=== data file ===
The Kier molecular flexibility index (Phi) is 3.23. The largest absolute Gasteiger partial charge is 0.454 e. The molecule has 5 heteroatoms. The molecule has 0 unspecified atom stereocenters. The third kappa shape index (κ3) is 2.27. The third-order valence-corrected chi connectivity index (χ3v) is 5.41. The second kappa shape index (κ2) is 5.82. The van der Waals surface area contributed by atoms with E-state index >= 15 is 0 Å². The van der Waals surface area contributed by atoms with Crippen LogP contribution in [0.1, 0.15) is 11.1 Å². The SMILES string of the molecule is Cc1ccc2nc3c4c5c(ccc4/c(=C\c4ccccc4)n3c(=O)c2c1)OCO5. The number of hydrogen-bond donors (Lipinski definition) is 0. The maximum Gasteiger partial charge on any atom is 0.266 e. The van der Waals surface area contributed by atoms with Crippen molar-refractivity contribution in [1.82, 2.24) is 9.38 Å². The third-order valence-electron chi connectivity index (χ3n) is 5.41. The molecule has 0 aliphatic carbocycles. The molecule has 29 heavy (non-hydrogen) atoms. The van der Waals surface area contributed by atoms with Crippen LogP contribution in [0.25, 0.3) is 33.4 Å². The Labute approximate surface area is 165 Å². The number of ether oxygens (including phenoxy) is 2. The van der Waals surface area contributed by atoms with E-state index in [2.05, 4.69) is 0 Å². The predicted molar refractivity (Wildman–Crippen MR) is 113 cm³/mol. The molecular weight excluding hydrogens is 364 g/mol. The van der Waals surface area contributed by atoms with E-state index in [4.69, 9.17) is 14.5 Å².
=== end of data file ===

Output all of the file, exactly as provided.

The Kier molecular flexibility index (Phi) is 3.23. The largest absolute Gasteiger partial charge is 0.454 e. The molecule has 5 heteroatoms. The molecule has 0 unspecified atom stereocenters. The third kappa shape index (κ3) is 2.27. The third-order valence-corrected chi connectivity index (χ3v) is 5.41. The second kappa shape index (κ2) is 5.82. The van der Waals surface area contributed by atoms with E-state index >= 15 is 0 Å². The van der Waals surface area contributed by atoms with Crippen LogP contribution in [0.1, 0.15) is 11.1 Å². The SMILES string of the molecule is Cc1ccc2nc3c4c5c(ccc4/c(=C\c4ccccc4)n3c(=O)c2c1)OCO5. The number of hydrogen-bond donors (Lipinski definition) is 0. The maximum Gasteiger partial charge on any atom is 0.266 e. The van der Waals surface area contributed by atoms with Crippen molar-refractivity contribution in [1.82, 2.24) is 9.38 Å². The third-order valence-electron chi connectivity index (χ3n) is 5.41. The molecule has 0 aliphatic carbocycles. The molecule has 29 heavy (non-hydrogen) atoms. The van der Waals surface area contributed by atoms with Crippen LogP contribution in [0.25, 0.3) is 33.4 Å². The Labute approximate surface area is 165 Å². The number of ether oxygens (including phenoxy) is 2. The van der Waals surface area contributed by atoms with E-state index in [2.05, 4.69) is 0 Å². The predicted molar refractivity (Wildman–Crippen MR) is 113 cm³/mol. The molecular weight excluding hydrogens is 364 g/mol. The van der Waals surface area contributed by atoms with E-state index in [4.69, 9.17) is 14.5 Å².